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Pravin Nanavati, Joint Secretary of the Gujarat Hira Bourse

Published Date : Jan 31, 2017

Excerpts from Pravin Nanavati’s interview with GA:

“We need a separate ministry for the G&J sector”.

“The government’s decision to bring transparency into the G&J industry via a cashless system has been a hasty one”.      

The gem and jewellery sector has been among the worst affected by demonetisation. How do you analyse the situation?

I agree the decision has impacted the industry. But I am also sure that the PM Modi must have taken this decision with some long-term benefits for the industry in mind. So going forward I believe the scenario will improve and buyers and investors will return to the industry eventually.

Given the size of this industry and the foreign exchange it contributes to the nation’s coffers, I am quite confident that the government is actively considering ways and means to help the industry get back on track.   

Media reports suggest Surat which is the global hub for diamond cutting & polishing industry has borne the brunt of this decision?

That is correct. In fact approx 20% of the diamond cutting & polishing units here have not opened after Diwali. The industry was already going through a slowdown and we were hoping this year would be better, but that has not been the case thus far. 

The demonetisation issue has created a severe cash crunch for the industry which is primarily cash-driven and this in turn has resulted in massive job losses in Surat, as in other parts of the country.

Do you agree with the government’s decision to encourage cashless transactions across all sectors?

Not really. It’s very difficult to implement. 70% of our population is still uneducated or less educated unlike the US or Europe where such transactions are the norm.  I think it’s too early to implement such stringent rules. Ideally, the government should have waited for a couple of years to educate the people fully about this and then implemented the decision. 

Gold seems to have lost its lure as an investment destination in recent months. What do you think are the reasons behind this trend?

I think younger buyers have different priorities and are more interested in investing in technology as opposed to gold. But traditional buyers have retained their faith in this precious metal though not with the same enthusiasm as before. I think going forward diamond jewellery may replace gold as a preferred investment destination among buyers.

Why do you think diamonds have the potential to replace gold in India which is one of its biggest importers?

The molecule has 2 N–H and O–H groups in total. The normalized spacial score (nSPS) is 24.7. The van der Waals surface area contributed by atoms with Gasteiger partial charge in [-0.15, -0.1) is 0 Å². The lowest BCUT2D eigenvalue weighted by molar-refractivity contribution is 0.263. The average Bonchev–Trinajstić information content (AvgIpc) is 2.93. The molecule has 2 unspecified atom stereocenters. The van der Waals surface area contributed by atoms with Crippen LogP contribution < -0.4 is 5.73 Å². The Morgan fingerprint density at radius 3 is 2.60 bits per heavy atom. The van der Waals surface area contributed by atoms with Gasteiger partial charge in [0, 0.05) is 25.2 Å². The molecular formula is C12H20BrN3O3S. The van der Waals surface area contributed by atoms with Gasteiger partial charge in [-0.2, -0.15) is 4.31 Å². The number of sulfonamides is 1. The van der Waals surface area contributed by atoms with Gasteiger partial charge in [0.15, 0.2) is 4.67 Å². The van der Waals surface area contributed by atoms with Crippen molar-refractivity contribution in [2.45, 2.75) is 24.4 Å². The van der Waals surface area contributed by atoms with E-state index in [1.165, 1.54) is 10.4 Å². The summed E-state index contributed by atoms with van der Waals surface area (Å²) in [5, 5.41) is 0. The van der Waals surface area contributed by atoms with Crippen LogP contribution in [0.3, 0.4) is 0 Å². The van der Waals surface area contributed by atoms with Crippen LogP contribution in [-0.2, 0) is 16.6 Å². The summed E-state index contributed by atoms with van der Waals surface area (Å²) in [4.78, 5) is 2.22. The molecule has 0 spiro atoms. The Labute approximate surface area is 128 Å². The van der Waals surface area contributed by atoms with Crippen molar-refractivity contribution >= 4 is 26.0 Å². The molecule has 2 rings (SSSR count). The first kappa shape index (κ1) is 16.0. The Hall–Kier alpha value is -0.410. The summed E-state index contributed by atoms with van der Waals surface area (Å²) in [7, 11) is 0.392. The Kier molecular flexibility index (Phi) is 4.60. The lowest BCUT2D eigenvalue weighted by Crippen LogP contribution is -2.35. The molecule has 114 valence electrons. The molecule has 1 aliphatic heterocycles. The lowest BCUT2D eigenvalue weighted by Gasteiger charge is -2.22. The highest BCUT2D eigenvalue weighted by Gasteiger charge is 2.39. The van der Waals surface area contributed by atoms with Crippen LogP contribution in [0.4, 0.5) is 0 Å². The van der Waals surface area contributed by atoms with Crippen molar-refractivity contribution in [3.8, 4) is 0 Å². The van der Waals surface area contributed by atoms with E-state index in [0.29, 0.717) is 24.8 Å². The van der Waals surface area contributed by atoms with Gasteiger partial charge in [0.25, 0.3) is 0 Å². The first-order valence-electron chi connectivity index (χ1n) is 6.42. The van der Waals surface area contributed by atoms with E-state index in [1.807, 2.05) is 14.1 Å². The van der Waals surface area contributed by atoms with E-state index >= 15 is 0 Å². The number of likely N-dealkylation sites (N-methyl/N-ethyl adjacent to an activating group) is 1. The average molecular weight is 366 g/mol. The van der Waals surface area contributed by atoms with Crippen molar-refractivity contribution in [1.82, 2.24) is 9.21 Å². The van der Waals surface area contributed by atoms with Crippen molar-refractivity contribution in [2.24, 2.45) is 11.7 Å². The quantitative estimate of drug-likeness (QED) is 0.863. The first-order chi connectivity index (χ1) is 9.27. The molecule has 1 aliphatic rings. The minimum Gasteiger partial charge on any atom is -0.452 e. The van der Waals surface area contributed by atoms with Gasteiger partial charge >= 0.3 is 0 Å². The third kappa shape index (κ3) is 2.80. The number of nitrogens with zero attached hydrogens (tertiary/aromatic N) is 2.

Across the world, people are investing heavily in buying diamonds for investment purposes. It’s a trend that is now slowly beginning to take root in India as well, mainly due to the rapid fluctuations in gold prices. I believe the domestic diamond market can look forward to a very bright future in the time ahead. 

So do you think 2017 will be a ‘Happy New Year’ for the G&J industry in the true sense?

(Smiles) Maybe not in the short term but in the long run definitely yes. The government is also keen that the industry grows, exports happen and more and more people invest in this industry. 

What have been the initiatives taken by industry bodies like the SGCCI to support & develop the diamond industry in Surat?

The G&J industry supports approx 10 lakh people in the state and is therefore an important economic driver and employment generator. The government has always reacted positively to all our concerns regarding the industry. For example, VAT for the G&J industry in Gujarat is pegged at only 1% and 0% percent for diamonds – thanks to the continued support of the government.

I am sure the government will consider our grievances sympathetically in the post-demonetisation era as well. For example, I think the INR 2 lakh limit for transactions sans a PAN card needs to be hiked. I however support the recent compulsory hallmarking ruling for gold jewellery which I think is in the best interests of the customer.

What are your expectations from the forthcoming Union Budget from an industry perspective?

First and foremost the government should ensure that the industry should not suffer on account of a high GST rate, or if possible the industry should be exempted altogether.

Secondly, the government needs to set up a separate ministry to address the concerns of the G&J industry as it has done for the textile sector. Moreover export regulations need to be simplified and incentivised further so that the industry is encouraged to earn maximum foreign exchange for the country.

- By GemAtlas Team